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Creepy 1.5-foot ‘sea bugs’ were just discovered and they’re pure nightmare fuel

Published Aug 15th, 2022 12:36PM EDT
giant sea bug isopod
Image: Dr Ming-Chih Huang, Journal of Natural History

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A group of scientists recently trapped a massive isopod in the deep sea off the coast of Mexico. These isopods became famous during observations in 2019 as a video of them eating an alligator went viral. Now, researchers are studying this giant “sea bug” more in-depth.

New study on giant “sea bugs” reveals they can grow up to 1.5 feet long

Of course, these giant “sea bugs” are actually bugs at all. Instead, they’re giant isopods known as Bathynomus yucatanensis. Like other isopods, they are often considered insects, though they don’t fit into the category. The researchers described the creature in detail in their study, published in the Journal of Natural History this month.

The researchers refer to the giant isopod as a scavenger. They also note that it is common in tropical and temperate areas of the deep sea. So far, a total of nineteen extant and four fossil species of the genus have been described. However, as noted above, the most recent research into these giant sea bugs has revealed intriguing information about them.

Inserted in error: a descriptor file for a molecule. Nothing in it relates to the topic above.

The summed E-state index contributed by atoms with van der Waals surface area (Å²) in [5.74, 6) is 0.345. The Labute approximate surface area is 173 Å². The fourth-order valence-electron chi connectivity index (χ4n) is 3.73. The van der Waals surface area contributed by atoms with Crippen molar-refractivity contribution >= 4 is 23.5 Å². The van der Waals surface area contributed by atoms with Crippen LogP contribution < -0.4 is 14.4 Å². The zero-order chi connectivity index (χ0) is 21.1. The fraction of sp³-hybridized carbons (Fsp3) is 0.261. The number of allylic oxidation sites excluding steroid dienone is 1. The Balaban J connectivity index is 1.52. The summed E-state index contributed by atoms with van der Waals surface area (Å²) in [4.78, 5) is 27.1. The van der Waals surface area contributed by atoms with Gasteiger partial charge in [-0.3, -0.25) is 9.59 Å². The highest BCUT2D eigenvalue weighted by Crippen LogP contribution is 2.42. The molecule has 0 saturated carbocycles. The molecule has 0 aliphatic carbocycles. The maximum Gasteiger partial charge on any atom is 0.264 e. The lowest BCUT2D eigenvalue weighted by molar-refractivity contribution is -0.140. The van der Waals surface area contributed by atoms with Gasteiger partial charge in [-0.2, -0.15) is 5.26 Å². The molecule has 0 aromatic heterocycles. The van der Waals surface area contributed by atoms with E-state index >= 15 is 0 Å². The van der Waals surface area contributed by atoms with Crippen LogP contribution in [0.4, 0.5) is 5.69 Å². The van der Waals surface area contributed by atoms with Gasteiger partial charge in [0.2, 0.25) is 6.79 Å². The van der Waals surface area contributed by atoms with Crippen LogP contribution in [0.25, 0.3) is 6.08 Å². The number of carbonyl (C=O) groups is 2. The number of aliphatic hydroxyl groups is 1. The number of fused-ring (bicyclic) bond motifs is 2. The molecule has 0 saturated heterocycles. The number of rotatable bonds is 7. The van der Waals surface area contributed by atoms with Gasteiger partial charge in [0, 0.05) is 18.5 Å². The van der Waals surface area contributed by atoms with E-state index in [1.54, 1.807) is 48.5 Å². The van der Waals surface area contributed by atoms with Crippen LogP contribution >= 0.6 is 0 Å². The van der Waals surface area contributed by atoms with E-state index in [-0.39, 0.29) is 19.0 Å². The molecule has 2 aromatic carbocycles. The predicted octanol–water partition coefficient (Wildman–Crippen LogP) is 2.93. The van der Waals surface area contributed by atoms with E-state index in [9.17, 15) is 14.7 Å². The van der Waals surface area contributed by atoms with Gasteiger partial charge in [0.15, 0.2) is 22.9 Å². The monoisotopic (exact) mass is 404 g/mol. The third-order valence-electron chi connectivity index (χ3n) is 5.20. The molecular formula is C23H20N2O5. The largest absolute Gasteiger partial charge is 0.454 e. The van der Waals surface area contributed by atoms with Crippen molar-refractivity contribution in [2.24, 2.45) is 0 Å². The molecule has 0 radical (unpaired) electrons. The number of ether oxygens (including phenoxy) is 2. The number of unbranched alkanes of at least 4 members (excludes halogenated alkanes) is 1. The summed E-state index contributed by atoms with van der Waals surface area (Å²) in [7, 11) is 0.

While they can clean an entire alligator corpse of its flesh in just 51 days is impressive, there isn’t much to fear from these giant isopods. They are scavengers, so they don’t appear to hunt or stalk prey. Instead, they look for any kind of corpses or meals that they can easily get access to. Despite that, though, they are still somewhat terrifying.

giant sea bug isopodImage source: LUMCOM / YouTube

The study not only looks at the new species of giant “sea bug” outright, but it also compares it to similar isopods like it. B. yucatanensis can grow up to 1.5 feet long, from the creature’s head to its tail. Because of its whitish color, the researchers say it almost looks like giant pieces of rice floating along the bottom of the sea. Of course, once you turn it over, you’ll quickly realize that isn’t the case.

We still don’t know much about this new species of sea isopod. But, if this new study is anything to go on, scientists are quickly digging deeper into the species, where it lives, and how it survives. For now, though, I’m happy that I never have to go swimming anywhere near where they call home.

Josh Hawkins has been writing for over a decade, covering science, gaming, and tech culture. He also is a top-rated product reviewer with experience in extensively researched product comparisons, headphones, and gaming devices.

Whenever he isn’t busy writing about tech or gadgets, he can usually be found enjoying a new world in a video game, or tinkering with something on his computer.

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